It is the New Covenant that was waiting to come, God gave it, after the Old, when everyone (I talk not in one literal time but as the time for each person is there) is convinced that out of our own effort, even with good rules it is impossible to live happily ever after. We coming to the end of our own works, that is maybe the whole idea of the Old Testament. So that we would be ready to except the New Testament, with the New Covenant:

    We coming to rest IN Jesus, as Cbrown wrote just above! Is it not Watchmen Nee? He is saying the same thing: it is not us doing anything, it is us, relying totally on the Son, and in faith live in Him, expecting that God through the Holy Spirit is more then capable of doing the work in us, finishing it too. The Holy Spirit will flow through us, and come out of our belly. John 7:37,38, 39. Is that any work of us? NO, it is us, opening ourselves for the Spirit, flowing through us, That is living in faith.
    Come to rest, that is resting from our own works, Hebrews 4:10, let us exhort one another to enter that rest Heb 4:11
    Exhorters, yes Maru!

    So to conclude, even if we as christians are on the wrong path in understanding the bible, as long as we stay connected to God, and keep asking Him to lead us, He will finally bring us to the place of rest in Christ. As He did that to me. You would not liked to have met me 40 years ago! See how God worked it out in me, that is the New Covenant in Christ, God promising that He will do it in us through the Holy Spirit.

  35. tracey5tgbtg says:

    Amen foreverblessed! How beautiful on the mountains are the feet of those who bring good news… Isaiah 52:7-10

  36. cherielyn says:

    Amen, Steve! I couldn’t agree more. You covered it so completely that there is nothing I can add to your comments. You summed it up very well!

  37. SFDBWV says:

    Cheryl I am so very glad to see you post, I do hope you are well. I want you to know that Matt still includes you in his string of people he prays for every night as do I.

    Be blessed

  38. quietgrace says:

    Hello everyone! As I awoke this morning the Holy Spirit reminded me that I am an alien in this world so not to worry about things going on around me. I Peter 2:11 I guess I had not really thought about that for along time, and how easy to feel the effects of a world filled with news of wars; along with the daily noise of construction workers as they replace furnaces, windows, and AC in my apartment complex. Though I am greatly appreciative of the ‘renewing’ of my building, I am also greatly appreciative of the ‘renewing’ of the mind that
    goes on in the Spirit realm which also shows up in the natural as far as our thoughts and behaviors go. Ephesians 4:23

    Chris I read Watchman Nee when a new believer and learned so much from him. Have you read The Spiritual Man yet?

    Foreverblessed how beautifully Isaiah 28 captures the spirit of the message of God’s will for us. Thank you so much for posting that today. The beauty found in scripture is as refreshing to the soul as anything found in nature. We are so blessed, aren’t we?

    Pooh I too am praying for your son. I don’t believe he is lost, just locked in a battle with God at the moment and we know how that turns out! LOL! College does make you think about and challenge all you have been taught. It makes us grow-up and figure out what we believe, not what others have told us to believe; even good Christian colleges do this. I like the scripture from Psalm 97:2 as it explains the difficulty between us and Him as “the things of earth grow strangely dim” (according to the song “Turn Your Eyes Upon Jesus”) “in the light of His glory and grace”. But in the meantime, our hearts ache for our lost and floundering loved ones, lost in the space between life and death, almost.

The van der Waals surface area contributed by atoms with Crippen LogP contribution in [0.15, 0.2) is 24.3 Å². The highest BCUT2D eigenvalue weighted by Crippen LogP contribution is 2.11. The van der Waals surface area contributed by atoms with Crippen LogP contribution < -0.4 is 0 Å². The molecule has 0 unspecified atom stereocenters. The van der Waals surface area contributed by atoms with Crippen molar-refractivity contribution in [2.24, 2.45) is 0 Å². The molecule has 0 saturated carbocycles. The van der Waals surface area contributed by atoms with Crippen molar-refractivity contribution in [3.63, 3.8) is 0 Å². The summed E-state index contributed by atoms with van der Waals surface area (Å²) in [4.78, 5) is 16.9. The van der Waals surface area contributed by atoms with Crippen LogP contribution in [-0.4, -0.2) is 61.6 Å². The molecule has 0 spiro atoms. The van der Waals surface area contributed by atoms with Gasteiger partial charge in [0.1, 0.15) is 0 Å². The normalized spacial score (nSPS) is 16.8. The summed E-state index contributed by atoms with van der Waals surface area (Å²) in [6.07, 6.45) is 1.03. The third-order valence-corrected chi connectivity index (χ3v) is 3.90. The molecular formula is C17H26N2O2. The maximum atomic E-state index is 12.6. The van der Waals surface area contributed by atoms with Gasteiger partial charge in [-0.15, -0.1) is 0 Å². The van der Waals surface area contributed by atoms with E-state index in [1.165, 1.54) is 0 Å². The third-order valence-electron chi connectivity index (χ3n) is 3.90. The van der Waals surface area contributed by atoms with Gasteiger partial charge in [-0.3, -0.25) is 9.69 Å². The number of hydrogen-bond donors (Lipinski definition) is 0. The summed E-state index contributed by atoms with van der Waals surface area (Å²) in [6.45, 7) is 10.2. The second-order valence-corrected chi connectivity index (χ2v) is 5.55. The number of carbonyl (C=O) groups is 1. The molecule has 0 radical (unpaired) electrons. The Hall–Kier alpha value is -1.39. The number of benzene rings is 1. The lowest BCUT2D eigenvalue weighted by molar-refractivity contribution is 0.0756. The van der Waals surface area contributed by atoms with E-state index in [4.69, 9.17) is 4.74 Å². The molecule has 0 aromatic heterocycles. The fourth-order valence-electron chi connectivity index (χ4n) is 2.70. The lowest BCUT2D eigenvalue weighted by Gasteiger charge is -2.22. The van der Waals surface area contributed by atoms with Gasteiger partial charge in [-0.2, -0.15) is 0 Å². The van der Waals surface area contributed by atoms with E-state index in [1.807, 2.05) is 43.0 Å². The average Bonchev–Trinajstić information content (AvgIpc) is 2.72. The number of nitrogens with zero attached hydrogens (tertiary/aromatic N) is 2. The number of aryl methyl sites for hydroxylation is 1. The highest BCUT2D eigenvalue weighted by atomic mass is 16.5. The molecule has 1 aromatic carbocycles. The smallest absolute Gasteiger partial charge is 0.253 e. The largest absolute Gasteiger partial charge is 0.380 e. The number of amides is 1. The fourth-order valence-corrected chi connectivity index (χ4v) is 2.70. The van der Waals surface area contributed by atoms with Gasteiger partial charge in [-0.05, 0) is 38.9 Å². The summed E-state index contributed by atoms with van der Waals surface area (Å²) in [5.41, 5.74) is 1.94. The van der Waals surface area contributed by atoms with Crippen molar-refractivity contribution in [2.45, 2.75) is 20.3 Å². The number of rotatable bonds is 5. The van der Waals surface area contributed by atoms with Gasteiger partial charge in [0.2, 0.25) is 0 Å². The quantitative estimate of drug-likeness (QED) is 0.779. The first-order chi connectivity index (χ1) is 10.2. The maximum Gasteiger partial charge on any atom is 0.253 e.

To get back to the topic at hand, what would we do without the scriptures? For believers it is our genealogy going all the way back to the beginning of time, and our future as laid out by the prophets.

  39. poohpity says:

    I guess as I read the OT even though some of it was hard to digest but repeatedly God’s grace is seen. I thought if God who could see the future had let somethings continue how much worse would it have been. Telling someone not to touch a hot stove because it will burn you yet mankind continued to touch the hot stove but God was there to bind up the burned hand.

    Reading the OT historically or chronologically putting the prophets in with the kings and what was happening made their messages come alive. The psalms with what was happening in the life of those who wrote them made the songs more vibrant like understanding a piece of art by learning about the artist and their struggles.

    The same with the NT understanding the times and what the authors purpose was in writing what they wrote the aww haa moments are amazing. The only Bible Jesus had to teach from was the OT scrolls. He used the very things that the religious leaders used to oppress people to bring light to Himself and the reason He came.

    Each time one goes through the Bible the aww haa moments never stop. It is a plate of food and a drink that never runs dry although we can go through periods of dry and weary places but as long as our eyes are on the Author and Finisher of our faith wells of living water spring forth and the Bread that satisfies is always there to nourish us.

    Just when one thinks they have it down more is revealed. A closer look at God and a clearer reflection of ourselves.

  40. armando1961 says: